A few weeks ago I heard about a recent study which surprisingly concluded that men would prefer an electric shock to spending time alone with their thoughts (full article is available at: http://www.futurity.org/alone-thoughts-pain-729012/). I suspect that such aversions to introspection arise from the absence of a vital spiritual life, and yet, a majority of Christians will confess to having a prayer life that is lackluster, and less than they would like it to be. However, it is only a true knowledge of God that enables us to look within honestly, deeply, and relentlessly without despairing.
Two prerequisites to meaningful communion with God involve a knowledge of God, and a knowledge of ourselves. Calvin revised his Institutes several times, but one thing he never revised was the opening section wherein he identified the need for these two types of knowledge, thus demonstrating his ability to get to the kernel of true wisdom early on:
Our wisdom, in so far as it ought to be deemed true and solid Wisdom, consists almost entirely of two parts: the knowledge of God and of ourselves. But as these are connected together by many ties, it is not easy to determine which of the two precedes and gives birth to the other. For, in the first place, no man can survey himself without forthwith turning his thoughts towards the God in whom he lives and moves; because it is perfectly obvious, that the endowments which we possess cannot possibly be from ourselves; nay, that our very being is nothing else than subsistence in God alone. In the second place, those blessings which unceasingly distil to us from heaven, are like streams conducting us to the fountain. Here, again, the infinitude of good which resides in God becomes more apparent from our poverty. In particular, the miserable ruin into which the revolt of the first man has plunged us, compels us to turn our eyes upwards; not only that while hungry and famishing we may thence ask what we want, but being aroused by fear may learn humility. For as there exists in man something like a world of misery, and ever since we were stript of the divine attire our naked shame discloses an immense series of disgraceful properties every man, being stung by the consciousness of his own unhappiness, in this way necessarily obtains at least some knowledge of God. Thus, our feeling of ignorance, vanity, want, weakness, in short, depravity and corruption, reminds us, that in the Lord, and none but He, dwell the true light of wisdom, solid virtue, exuberant goodness. We are accordingly urged by our own evil things to consider the good things of God; and, indeed, we cannot aspire to Him in earnest until we have begun to be displeased with ourselves. For what man is not disposed to rest in himself? Who, in fact, does not thus rest, so long as he is unknown to himself; that is, so long as he is contented with his own endowments, and unconscious or unmindful of his misery? Every person, therefore, on coming to the knowledge of himself, is not only urged to seek God, but is also led as by the hand to find him. (Institutes, 1.1, available online at http://www.ccel.org/ccel/calvin/institutes.iii.ii.html)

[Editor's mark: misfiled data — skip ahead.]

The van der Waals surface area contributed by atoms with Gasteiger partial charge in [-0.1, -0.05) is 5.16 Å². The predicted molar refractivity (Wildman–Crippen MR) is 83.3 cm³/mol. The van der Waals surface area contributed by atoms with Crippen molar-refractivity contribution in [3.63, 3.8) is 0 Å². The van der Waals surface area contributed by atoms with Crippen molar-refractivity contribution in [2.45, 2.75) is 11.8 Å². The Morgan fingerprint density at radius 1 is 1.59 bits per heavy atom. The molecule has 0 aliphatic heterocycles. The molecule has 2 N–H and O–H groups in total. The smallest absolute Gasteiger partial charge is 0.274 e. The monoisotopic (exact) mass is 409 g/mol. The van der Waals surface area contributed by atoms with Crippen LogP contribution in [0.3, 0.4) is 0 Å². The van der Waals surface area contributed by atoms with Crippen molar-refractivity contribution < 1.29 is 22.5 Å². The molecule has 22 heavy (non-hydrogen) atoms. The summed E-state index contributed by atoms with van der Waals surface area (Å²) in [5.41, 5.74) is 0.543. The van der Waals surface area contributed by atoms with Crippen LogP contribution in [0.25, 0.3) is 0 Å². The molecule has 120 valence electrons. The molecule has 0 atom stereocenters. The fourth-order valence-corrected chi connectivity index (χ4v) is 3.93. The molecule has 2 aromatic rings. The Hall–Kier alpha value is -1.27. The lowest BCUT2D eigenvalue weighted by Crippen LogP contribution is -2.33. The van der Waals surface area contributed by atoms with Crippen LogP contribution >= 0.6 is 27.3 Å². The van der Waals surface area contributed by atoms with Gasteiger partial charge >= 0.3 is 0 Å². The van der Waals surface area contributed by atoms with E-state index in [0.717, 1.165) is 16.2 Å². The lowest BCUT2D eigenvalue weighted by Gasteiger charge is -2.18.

At the end of end of the section dealing with the uses of the law in The Marrow of Modern Divinity, Edward Fisher exhorts his reader to commune with his own heart especially before receiving the Lord’s Supper for the following reason:
“Because the more sinful you see yourself to be, the more need you will see yourself to have of Christ; and the more need you see yourself to have of Christ, the more will you prize him; and the more you prize Christ, the more you will desire him; and the more you do desire Christ, the more fit and worthy receiver you will be.”
Being honest with ourselves as we relate to God is at the heart of communion with him. I’m indebted to John Owen for depicting this honesty in what he described as the daily commutation that occurs between every believer and his Savior:
“They [believers] hearken to the voice of Christ calling them to him with their burden, ‘Come unto me, all ye that are weary and heavy laden;’ – ‘Come with your burdens; come, thou poor soul, with thy guilt of sin.’ Why? what to do? ‘Why, this is mine,’ saith Christ; ‘this agreement I made with my Father, that I should come, and take thy sins, and bear them away: they were my lot. Give me thy burden, give me all thy sins. Thou knowest not what to do with them; I know how to dispose of them well enough, so that God shall be glorified, and thy soul delivered.’ Hereupon, —
“They lay down their sins at the cross of Christ, upon his shoulders. This is faith’s great and bold venture upon the grace, faithfulness, and truth of God, to stand by the cross and say, ‘Ah! He is bruised for my sins, and wounded for my transgressions, and the chastisement of my peace is upon him. He is thus made sin for me. Here I give up my sins to him that is able to bear them, to undergo them. He requires it of my hands, that I should be content that he should undertake for them; and I heartily consent unto.’ This is every day’s work; I know not how any peace can be maintained with God without it.” (Volume 2 of The Works of John Owen, On Communion With God, Chapter 8, p. 194; bold emphases mine, available online at http://www.ccel.org/ccel/owen/communion.i.vii.viii.html).
Yes, sadly, as long as we are in this body, this commutation is every day’s work. But, blessed be the Lord, he commands us to come to him as we are, with all our sins, asking him as our King to overcome all his and all our enemies. I prefer this communion with Him to an electric shock any day!